West Virginia state treasurer Riley Moore said that no state should comply with a Biden proposal to force banks to hand over transaction data over $600 to the IRS, which he describes as an 'unconstitutional invasion.'
'The impact this is going to have on community banks, this is like Dodd Frank on steroids,' Moore told DailyMail.com.
Moore said big banks who supported Biden would be the beneficiaries of the proposal.
'In terms of compliance, a community bank, to be able to be in compliance, to set that type of regime up is just going to put them out of business,' he said. 'So who wins? The big banks win. The same banks that were bankrolling Biden's campaign in 2020.'
The proposal, backed by $79 billion in additional funding, would allow the IRS to peer into the aggregate inflows and outflows of a bank account with over $600.
This crackdown on unreported income is expected to generate $463 billion over the next decade, according to the Office of Tax Analysis. That money would be used to partially fund Biden's $3.5 trillion budget reconciliation plan.
'The $600 requirement is absolutely unconstitutional. It's a massive invasion of privacy, it’s huge government overreach. I don't think any state should comply with this, Moore continued.
Banks are already required to file a currency transaction report to the financial crimes division of the Treasury on transactions over $10,000 to prevent money laundering.
Moore praised Nebraska Treasurer John Murante, who last week said he would defy the policy if it were to take effect.
'I think it's great what Treasurer Murante said, I think we should all follow suit in our respective states by not complying with this.'
'If the feds feel like they wanna sue every state that's not complying with it, then okay. Bring it on.'
So far, 23 state treasurers, auditors and financial officers have signed onto a letter opposing the policy. 'This would be one of the largest infringements on data privacy in our nation's history and is a direct assault on the financial disclosures of all Americans.'
The letter said the proposal would increase the number of unbanked Americans and sow distrust of financial institutions.
Moore also noted that the IRS has been subject to hacks and such information could 'fall into the wrong hands.'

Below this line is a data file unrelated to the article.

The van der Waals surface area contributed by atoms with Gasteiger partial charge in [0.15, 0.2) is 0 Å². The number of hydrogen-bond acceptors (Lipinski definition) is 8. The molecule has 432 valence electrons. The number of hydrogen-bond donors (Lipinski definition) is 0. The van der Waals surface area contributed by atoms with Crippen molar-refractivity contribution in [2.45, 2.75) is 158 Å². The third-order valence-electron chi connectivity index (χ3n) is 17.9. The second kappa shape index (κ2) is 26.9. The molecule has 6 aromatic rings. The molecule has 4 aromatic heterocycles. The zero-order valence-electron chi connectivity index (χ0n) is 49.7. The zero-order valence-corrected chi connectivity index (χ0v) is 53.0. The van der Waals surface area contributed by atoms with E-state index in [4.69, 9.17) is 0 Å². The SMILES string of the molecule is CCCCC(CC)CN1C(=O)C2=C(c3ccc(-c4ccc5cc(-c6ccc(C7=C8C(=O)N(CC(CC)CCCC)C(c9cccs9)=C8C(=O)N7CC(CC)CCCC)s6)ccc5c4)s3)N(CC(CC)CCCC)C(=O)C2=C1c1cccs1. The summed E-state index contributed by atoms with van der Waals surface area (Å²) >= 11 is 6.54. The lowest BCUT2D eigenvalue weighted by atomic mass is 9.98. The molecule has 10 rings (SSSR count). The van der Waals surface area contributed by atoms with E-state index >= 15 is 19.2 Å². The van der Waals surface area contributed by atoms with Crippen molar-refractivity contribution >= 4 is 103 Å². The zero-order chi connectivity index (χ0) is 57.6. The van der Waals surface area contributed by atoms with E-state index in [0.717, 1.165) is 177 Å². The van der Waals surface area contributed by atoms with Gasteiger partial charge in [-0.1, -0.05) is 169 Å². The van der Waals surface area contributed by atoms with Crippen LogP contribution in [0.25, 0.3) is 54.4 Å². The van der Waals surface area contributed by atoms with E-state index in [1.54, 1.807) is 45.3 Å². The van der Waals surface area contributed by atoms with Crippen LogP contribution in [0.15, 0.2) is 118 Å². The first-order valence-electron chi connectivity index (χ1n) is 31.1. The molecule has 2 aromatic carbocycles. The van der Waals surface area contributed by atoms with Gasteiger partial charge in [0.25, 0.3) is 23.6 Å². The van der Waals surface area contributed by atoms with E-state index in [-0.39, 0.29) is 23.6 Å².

In June, a massive trove of taxpayer information was shared with ProPublica. The investigative news outlet did not share how it obtained the tax records and three months later in September the IRS said it did not know if it had been there had been a data breach or threat of a breach.
On Tuesday, Sens. Mike Crapo, R-Idaho, and Chuck Grassley, R-Iowa, sent a letter asking for an audit of IRS research activities and security protocols, as the agency 'promotes legislative mandates for massive increases in private taxpayer information flowing to the IRS from individuals’ accounts at financial institutions.'
And as Republican condemnation of the fundraising policy continued to pour in, Sen. John Barrasso, R-Wyo., expressed the same concern.
'The IRS is the most powerful and truly the most unresponsible, unaccountable agency of government,' Barrasso told reporters at the Capitol Tuesday. 'They have proven they are unable to keep tax records secure.'
He said he had gotten more emails and calls on the IRS proposal in the last three weeks than he'd gotten on any other topic ever.
'The Republican Party is not going to let the IRS spy on bank accounts,' the Wyoming Republican added. 'We are not going to allow Joe Biden to give the IRS more power we want to stop this in its tracks.'
Treasury Secretary Janet Yellen has defended the proposal, the tax gap is expected to swell to $7 trillion over the next decade, roughly 15% of taxes owed.
'It's a simple way for the IRS to get a sense where that might be – it's just a few pieces of information about people's bank accounts,' Yellen said Tuesday on CNBC's Squawk Box.
'There's an enormous tax gap in the U.S. estimated at $7 trillion over the next 10 years in terms of a shortfall of tax collections to what we believe are owed,' she said. 'And that's not coming from people failing to report wage income or dividend income where there's good information. It comes from places where the information on income is opaque and can be hidden.'
The IRS would know how much money is in an individual's bank account in a given year, whether the individual earned income on that account and exactly how much was going in an and out.
The proposal would require banks to report gross inflows and outflows to the IRS, including transactions from Venmo, PayPal, crypto exchanges and the like in an effort to fight tax evasion.
The IRS estimates that compliance on taxes due on wages is 99% while compliance on 'less visible' sources of income is only 45%.
The Treasury Department claimed that the plan would have little effect on 'already compliant' taxpayers, but would help the IRS better target its audits.
'For noncompliant taxpayers, this regime would encourage voluntary compliance as evaders realize that the risk of evasion being detected has risen noticeably,' the Treasury Department said.